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mSystems

Interaction between Host MicroRNAs and the Gut Microbiota in Colorectal Cancer.


PMID 29795787

Abstract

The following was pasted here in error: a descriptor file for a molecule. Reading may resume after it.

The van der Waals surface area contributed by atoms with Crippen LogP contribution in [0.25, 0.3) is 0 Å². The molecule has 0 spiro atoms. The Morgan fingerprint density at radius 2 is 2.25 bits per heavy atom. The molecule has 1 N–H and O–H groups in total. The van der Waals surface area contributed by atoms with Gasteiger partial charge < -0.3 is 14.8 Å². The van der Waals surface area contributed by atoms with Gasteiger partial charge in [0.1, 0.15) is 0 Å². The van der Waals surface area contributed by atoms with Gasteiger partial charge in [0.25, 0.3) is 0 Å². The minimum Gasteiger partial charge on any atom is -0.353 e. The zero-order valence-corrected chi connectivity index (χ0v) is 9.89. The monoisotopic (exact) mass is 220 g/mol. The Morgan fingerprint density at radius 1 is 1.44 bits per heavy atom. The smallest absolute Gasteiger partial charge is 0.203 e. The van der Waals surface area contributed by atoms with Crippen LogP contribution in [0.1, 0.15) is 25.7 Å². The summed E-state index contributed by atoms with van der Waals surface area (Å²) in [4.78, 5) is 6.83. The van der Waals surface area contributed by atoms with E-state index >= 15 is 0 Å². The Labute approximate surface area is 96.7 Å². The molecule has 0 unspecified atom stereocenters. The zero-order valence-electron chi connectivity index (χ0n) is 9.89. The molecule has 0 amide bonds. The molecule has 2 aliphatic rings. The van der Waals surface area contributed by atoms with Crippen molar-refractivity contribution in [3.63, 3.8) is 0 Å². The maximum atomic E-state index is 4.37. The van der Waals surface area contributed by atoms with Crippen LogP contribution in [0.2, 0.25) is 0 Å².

Although variation in gut microbiome composition has been linked with colorectal cancer (CRC), the factors that mediate the interactions between CRC tumors and the microbiome are poorly understood. MicroRNAs (miRNAs) are known to regulate CRC progression and are associated with patient survival outcomes. In addition, recent studies suggested that host miRNAs can also regulate bacterial growth and influence the composition of the gut microbiome. Here, we investigated the association between miRNA expression and microbiome composition in human CRC tumor and normal tissues. We identified 76 miRNAs as differentially expressed (DE) in tissue from CRC tumors and normal tissue, including the known oncogenic miRNAs miR-182, miR-503, and mir-17~92 cluster. These DE miRNAs were correlated with the relative abundances of several bacterial taxa, including Firmicutes, Bacteroidetes, and Proteobacteria. Bacteria correlated with DE miRNAs were enriched with distinct predicted metabolic categories. Additionally, we found that miRNAs that correlated with CRC-associated bacteria are predicted to regulate targets that are relevant for host-microbiome interactions and highlight a possible role for miRNA-driven glycan production in the recruitment of pathogenic microbial taxa. Our work characterized a global relationship between microbial community composition and miRNA expression in human CRC tissues. IMPORTANCE Recent studies have found an association between colorectal cancer (CRC) and the gut microbiota. One potential mechanism by which the microbiota can influence host physiology is through affecting gene expression in host cells. MicroRNAs (miRNAs) are small noncoding RNA molecules that can regulate gene expression and have important roles in cancer development. Here, we investigated the link between the gut microbiota and the expression of miRNA in CRC. We found that dozens of miRNAs are differentially regulated in CRC tumors and adjacent normal colon and that these miRNAs are correlated with the abundance of microbes in the tumor microenvironment. Moreover, we found that microbes that have been previously associated with CRC are correlated with miRNAs that regulate genes related to interactions with microbes. Notably, these miRNAs likely regulate glycan production, which is important for the recruitment of pathogenic microbial taxa to the tumor. This work provides a first systems-level map of the association between microbes and host miRNAs in the context of CRC and provides targets for further experimental validation and potential interventions.